Coming off an indelibly iconic performance in Rogue One: A Star Wars Story last December, Donnie Yen now brings his unique screen persona and action style to Hollywood and the world with Paramount Pictures’ “xXx: Return of Xander Cage.”
In the film, Yen takes on the role of Xiang, someone he refers to as “just one, cool, Chinese man,” and faces off against Vin Diesel’s Xander Cage. “Xiang is trained to be the new xXx agent, but at the same time, Xiang is Xiang. It just going to take a couple of headbutts before they become buddies.”
The third explosive chapter of the blockbuster franchise that redefined the spy thriller finds extreme athlete turned government operative Xander Cage (Diesel) coming out of self-imposed exile and on a collision course with deadly alpha warrior Xiang (Yen) and his team in a race to recover a sinister and seemingly unstoppable weapon known as Pandora’s Box. Recruiting an all-new group of thrill-seeking cohorts, Xander finds himself enmeshed in a deadly conspiracy that points to collusion at the highest levels of world governments.
Directed by D.J. Caruso (Disturbia), xXx: The Return of Xander Cage is packed with the series’ signature deadpan wit and bad-ass attitude, raising the bar on extreme action with some of the most mind-blowing stunts to ever be caught on film.
Martal arts legend Donnie Yen exploded onto the Hong Kong cinema scene when he starred in director Yuen Woo-ping’s martal arts comedy Drunken Tai Chi. Yen, the son of legendary Boston-based kung fu instructor Bow Sim-mark, was tailor-made for the jade screen, having trained in martal arts since early childhood.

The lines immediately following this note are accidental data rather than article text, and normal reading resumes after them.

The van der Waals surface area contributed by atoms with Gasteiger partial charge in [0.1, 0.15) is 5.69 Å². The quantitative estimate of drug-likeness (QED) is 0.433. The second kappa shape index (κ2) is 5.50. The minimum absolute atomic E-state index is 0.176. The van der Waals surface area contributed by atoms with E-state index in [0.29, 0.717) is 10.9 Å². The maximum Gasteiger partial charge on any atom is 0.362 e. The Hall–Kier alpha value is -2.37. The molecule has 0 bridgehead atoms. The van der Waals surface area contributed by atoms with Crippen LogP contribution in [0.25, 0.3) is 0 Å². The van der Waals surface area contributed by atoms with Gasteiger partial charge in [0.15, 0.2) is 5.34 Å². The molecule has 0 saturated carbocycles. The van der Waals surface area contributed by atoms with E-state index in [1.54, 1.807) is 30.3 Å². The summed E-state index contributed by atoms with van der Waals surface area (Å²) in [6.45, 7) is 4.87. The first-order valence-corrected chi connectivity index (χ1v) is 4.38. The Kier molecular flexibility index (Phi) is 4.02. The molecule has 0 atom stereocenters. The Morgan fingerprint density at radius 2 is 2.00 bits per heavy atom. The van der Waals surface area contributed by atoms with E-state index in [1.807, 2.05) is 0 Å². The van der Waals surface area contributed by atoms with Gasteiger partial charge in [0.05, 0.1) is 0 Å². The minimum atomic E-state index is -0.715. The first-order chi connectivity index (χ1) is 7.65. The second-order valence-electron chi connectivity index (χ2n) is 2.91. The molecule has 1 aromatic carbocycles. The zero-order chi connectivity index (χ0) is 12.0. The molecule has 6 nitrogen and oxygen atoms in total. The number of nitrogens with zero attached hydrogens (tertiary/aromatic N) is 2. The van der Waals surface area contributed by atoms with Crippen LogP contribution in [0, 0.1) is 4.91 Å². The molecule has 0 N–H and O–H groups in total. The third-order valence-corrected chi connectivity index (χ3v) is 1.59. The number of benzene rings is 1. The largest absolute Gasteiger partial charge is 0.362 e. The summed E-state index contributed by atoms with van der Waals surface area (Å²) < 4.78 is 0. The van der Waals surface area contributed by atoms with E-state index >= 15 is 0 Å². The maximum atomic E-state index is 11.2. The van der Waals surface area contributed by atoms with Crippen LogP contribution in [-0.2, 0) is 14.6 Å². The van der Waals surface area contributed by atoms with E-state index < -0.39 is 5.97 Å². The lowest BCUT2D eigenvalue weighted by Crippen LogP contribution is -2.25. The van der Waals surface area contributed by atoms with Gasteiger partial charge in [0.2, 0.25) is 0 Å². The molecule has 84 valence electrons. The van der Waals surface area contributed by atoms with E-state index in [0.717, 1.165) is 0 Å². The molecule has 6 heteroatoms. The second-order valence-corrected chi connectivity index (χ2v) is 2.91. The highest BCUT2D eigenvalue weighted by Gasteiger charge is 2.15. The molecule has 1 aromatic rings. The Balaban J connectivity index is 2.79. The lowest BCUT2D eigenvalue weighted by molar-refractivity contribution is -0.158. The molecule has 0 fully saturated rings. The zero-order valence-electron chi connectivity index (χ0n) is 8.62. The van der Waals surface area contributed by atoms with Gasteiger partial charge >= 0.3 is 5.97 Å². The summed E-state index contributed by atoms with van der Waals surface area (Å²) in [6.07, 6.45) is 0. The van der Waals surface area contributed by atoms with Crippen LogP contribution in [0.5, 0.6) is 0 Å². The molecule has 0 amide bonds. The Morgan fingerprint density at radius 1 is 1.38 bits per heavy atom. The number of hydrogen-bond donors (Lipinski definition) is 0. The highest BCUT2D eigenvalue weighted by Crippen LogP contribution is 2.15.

Born in Canton but raised in Boston, Yen has always been unique among martal arts stars in that his persona balances both the martal virtues of his mother and the scholarly and musical ones of his father, Klyster. Aside from his training in the various combative systems, Yen is also a gifted pianist, and critics have noted the musical phrasing and tempo of his performances and action set pieces.
With a solid foundation in his mother’s wushu style, Yen’s debut film immediately established him as a viable kung fu movie hero. He went on to star in and choreograph both period kung fu epics and contemporary fight flicks winning numerous awards and establishing a worldwide fan base.
Already an established star in Hong Kong, Donnie Yen had earlier come to the attention of director Quentin Tarantino, who released Yen’s fi lm Iron Monkey in North America, several years after its Asian release. A recut, re-scored version of the fi lm was distributed in U.S. theatres, and won the Best Choreography prize at that year’s Taurus Awards.
In the wake of his Asian success as star and action director, Yen was engaged to act in and/or choreograph such high-profile international projects as Highlander: Endgame, Alex Rider: Operation Stormbreaker, Blade II and Shanghai Knights. Global audiences saw Donnie Yen at the height of his game when he dueled Jet Li in Zhang Yimou’s Oscar®-nominated Hero—still the most successful Chinese film ever.
Yen took his career to a whole new level when he played Bruce Lee’s teacher in Ip Man. This historical martial arts film proved to be a huge hit in the Asian market and an instant cult classic worldwide. Yen enjoyed even greater success with two sequels to the film, with a fourth installment in the Ip Man franchise currently being prepared. Ip Man confirmed Yen’s position as China’s greatest martial arts action filmmaker.
Now playing across the Philippines, xXx: The Return of Xander Cage is distributed in the Philippines by United International Pictures through Columbia Pictures.